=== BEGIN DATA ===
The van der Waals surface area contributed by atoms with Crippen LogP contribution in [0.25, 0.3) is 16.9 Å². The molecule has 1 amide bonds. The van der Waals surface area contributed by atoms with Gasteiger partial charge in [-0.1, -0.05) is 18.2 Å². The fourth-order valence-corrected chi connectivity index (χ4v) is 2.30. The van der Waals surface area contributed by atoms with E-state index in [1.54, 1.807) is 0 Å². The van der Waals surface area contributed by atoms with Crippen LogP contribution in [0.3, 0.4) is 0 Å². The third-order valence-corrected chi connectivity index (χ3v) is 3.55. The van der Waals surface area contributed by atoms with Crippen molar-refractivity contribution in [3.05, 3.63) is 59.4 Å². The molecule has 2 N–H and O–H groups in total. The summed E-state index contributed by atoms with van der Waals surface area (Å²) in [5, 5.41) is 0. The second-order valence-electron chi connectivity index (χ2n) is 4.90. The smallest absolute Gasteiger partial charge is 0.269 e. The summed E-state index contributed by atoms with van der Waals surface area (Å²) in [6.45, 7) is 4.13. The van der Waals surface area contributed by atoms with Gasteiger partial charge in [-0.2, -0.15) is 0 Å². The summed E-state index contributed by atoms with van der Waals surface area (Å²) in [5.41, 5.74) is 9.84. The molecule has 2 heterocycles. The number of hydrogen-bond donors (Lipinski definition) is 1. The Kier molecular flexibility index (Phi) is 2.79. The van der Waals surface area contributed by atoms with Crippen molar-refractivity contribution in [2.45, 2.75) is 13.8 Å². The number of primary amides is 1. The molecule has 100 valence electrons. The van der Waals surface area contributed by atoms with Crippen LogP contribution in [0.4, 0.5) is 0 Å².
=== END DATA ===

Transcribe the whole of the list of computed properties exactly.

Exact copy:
The van der Waals surface area contributed by atoms with Crippen LogP contribution in [0.25, 0.3) is 16.9 Å². The molecule has 1 amide bonds. The van der Waals surface area contributed by atoms with Gasteiger partial charge in [-0.1, -0.05) is 18.2 Å². The fourth-order valence-corrected chi connectivity index (χ4v) is 2.30. The van der Waals surface area contributed by atoms with E-state index in [1.54, 1.807) is 0 Å². The van der Waals surface area contributed by atoms with Crippen LogP contribution in [0.3, 0.4) is 0 Å². The third-order valence-corrected chi connectivity index (χ3v) is 3.55. The van der Waals surface area contributed by atoms with Crippen molar-refractivity contribution in [3.05, 3.63) is 59.4 Å². The molecule has 2 N–H and O–H groups in total. The summed E-state index contributed by atoms with van der Waals surface area (Å²) in [5, 5.41) is 0. The second-order valence-electron chi connectivity index (χ2n) is 4.90. The smallest absolute Gasteiger partial charge is 0.269 e. The summed E-state index contributed by atoms with van der Waals surface area (Å²) in [6.45, 7) is 4.13. The van der Waals surface area contributed by atoms with Gasteiger partial charge in [-0.2, -0.15) is 0 Å². The summed E-state index contributed by atoms with van der Waals surface area (Å²) in [5.41, 5.74) is 9.84. The molecule has 2 heterocycles. The number of hydrogen-bond donors (Lipinski definition) is 1. The Kier molecular flexibility index (Phi) is 2.79. The van der Waals surface area contributed by atoms with Crippen molar-refractivity contribution in [2.45, 2.75) is 13.8 Å². The number of primary amides is 1. The molecule has 100 valence electrons. The van der Waals surface area contributed by atoms with Crippen LogP contribution in [0.4, 0.5) is 0 Å².